Sunday Morning

  Sunday morning.  I am seated at my favorite breakfast place, a restaurant near the Fox River.  The 199-mile tributary runs through the middle of our small suburban village. It is throttled by an overflow dam just north of the main street bridge.  Below the dam the shallow water moves sluggishly south.  From where I sit I can see the bridge and its three stone arches spanning the affected river. And I see, now, that it is raining.

I came here alone, as usual.  The owner had again asked me, Table for one? I had again answered, I am with book.

The family owned restaurant has delicious food and not many people seem to know this.  I am usually the first person to arrive on the weekends.  When I enter the owner’s daughter also greets me.  She seats me at the same table that I have dined at for the past two years – a windowed corner space.  Sitting here, I view the river. It appears motionless this side of the bridge.

I brought with me today Samuel Beckett’s book Three Novels:  Molloy, Malone Dies, The Unnamable.  The contemplative Malone Dies fits the mood of this desultory day. And, though I don’t ascribe to Beckett’s perspective of seeing life as being random and meaningless and art as its redeemer, I do like his prose style and especially today. Impounded with mordant loneliness, I need to break out of these thoughts somehow.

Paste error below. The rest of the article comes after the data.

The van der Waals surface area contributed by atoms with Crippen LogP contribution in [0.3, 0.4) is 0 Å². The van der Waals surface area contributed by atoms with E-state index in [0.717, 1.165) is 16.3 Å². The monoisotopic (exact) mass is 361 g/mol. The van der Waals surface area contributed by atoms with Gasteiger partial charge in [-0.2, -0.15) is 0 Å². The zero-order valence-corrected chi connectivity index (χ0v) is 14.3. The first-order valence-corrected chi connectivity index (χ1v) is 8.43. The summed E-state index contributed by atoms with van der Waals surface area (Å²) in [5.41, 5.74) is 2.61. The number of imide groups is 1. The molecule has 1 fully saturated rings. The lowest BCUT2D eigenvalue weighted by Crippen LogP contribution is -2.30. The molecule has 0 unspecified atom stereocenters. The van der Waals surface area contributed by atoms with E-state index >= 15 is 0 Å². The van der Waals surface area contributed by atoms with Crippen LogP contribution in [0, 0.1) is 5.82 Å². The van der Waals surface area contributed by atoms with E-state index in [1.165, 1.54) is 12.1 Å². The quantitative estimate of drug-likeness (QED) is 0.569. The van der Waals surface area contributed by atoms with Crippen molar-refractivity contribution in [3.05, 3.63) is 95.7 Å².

My reflections are soon interrupted by a hand picking up my water glass and another flooding it with ice water.  A new girl stands at my table – a pimply sixteen year old.  She wondered aloud, Do you know what you want?  I told her, Coffee and a cheese omelet.  She asked, unsure of what she had heard, What?  I repeated my request.  The second time I spoke it loudly and with grand hand gestures as if I were speaking to a foreigner.  Thereupon she scribbled what I believed to be her response.  After ten minutes a cheese omelet appeared and I was relieved. For a moment I thought Beckett might be right.

The rain is falling steadily now.  The white noise sound outside my bound-up thought is comforting. And for now, space and time are held in check.  But my loneliness has become a cesspool.

© Sally Paradise, 2011, All Rights Reserved

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